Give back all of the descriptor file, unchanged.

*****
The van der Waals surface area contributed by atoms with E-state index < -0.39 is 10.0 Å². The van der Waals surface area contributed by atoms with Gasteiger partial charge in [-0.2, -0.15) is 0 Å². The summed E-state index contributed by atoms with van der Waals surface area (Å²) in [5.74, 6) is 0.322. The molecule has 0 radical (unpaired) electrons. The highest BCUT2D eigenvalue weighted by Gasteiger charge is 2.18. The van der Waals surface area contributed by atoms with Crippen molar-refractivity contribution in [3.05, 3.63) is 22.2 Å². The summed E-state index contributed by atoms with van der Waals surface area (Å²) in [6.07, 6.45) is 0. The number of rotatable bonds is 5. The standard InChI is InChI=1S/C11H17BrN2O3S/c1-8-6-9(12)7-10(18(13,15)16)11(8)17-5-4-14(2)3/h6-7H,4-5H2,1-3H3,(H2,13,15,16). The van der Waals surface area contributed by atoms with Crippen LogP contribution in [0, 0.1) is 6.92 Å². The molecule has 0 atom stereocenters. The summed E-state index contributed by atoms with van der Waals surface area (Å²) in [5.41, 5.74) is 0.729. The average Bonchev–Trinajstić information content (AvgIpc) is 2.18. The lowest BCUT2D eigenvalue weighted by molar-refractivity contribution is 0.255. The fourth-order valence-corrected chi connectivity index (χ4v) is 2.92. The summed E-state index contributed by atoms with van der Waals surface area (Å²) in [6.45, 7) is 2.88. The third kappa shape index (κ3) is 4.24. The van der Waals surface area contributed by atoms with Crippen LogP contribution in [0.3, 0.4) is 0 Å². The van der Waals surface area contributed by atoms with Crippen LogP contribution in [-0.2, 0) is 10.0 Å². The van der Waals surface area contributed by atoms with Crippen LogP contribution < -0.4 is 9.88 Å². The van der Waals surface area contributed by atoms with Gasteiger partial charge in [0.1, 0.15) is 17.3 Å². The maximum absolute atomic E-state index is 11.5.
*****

The van der Waals surface area contributed by atoms with E-state index < -0.39 is 10.0 Å². The van der Waals surface area contributed by atoms with Gasteiger partial charge in [-0.2, -0.15) is 0 Å². The summed E-state index contributed by atoms with van der Waals surface area (Å²) in [5.74, 6) is 0.322. The molecule has 0 radical (unpaired) electrons. The highest BCUT2D eigenvalue weighted by Gasteiger charge is 2.18. The van der Waals surface area contributed by atoms with Crippen molar-refractivity contribution in [3.05, 3.63) is 22.2 Å². The summed E-state index contributed by atoms with van der Waals surface area (Å²) in [6.07, 6.45) is 0. The number of rotatable bonds is 5. The standard InChI is InChI=1S/C11H17BrN2O3S/c1-8-6-9(12)7-10(18(13,15)16)11(8)17-5-4-14(2)3/h6-7H,4-5H2,1-3H3,(H2,13,15,16). The van der Waals surface area contributed by atoms with Crippen LogP contribution in [0, 0.1) is 6.92 Å². The molecule has 0 atom stereocenters. The summed E-state index contributed by atoms with van der Waals surface area (Å²) in [5.41, 5.74) is 0.729. The average Bonchev–Trinajstić information content (AvgIpc) is 2.18. The lowest BCUT2D eigenvalue weighted by molar-refractivity contribution is 0.255. The fourth-order valence-corrected chi connectivity index (χ4v) is 2.92. The summed E-state index contributed by atoms with van der Waals surface area (Å²) in [6.45, 7) is 2.88. The third kappa shape index (κ3) is 4.24. The van der Waals surface area contributed by atoms with Crippen LogP contribution in [0.3, 0.4) is 0 Å². The van der Waals surface area contributed by atoms with Crippen LogP contribution in [-0.2, 0) is 10.0 Å². The van der Waals surface area contributed by atoms with Crippen LogP contribution < -0.4 is 9.88 Å². The van der Waals surface area contributed by atoms with Gasteiger partial charge in [0.1, 0.15) is 17.3 Å². The maximum absolute atomic E-state index is 11.5.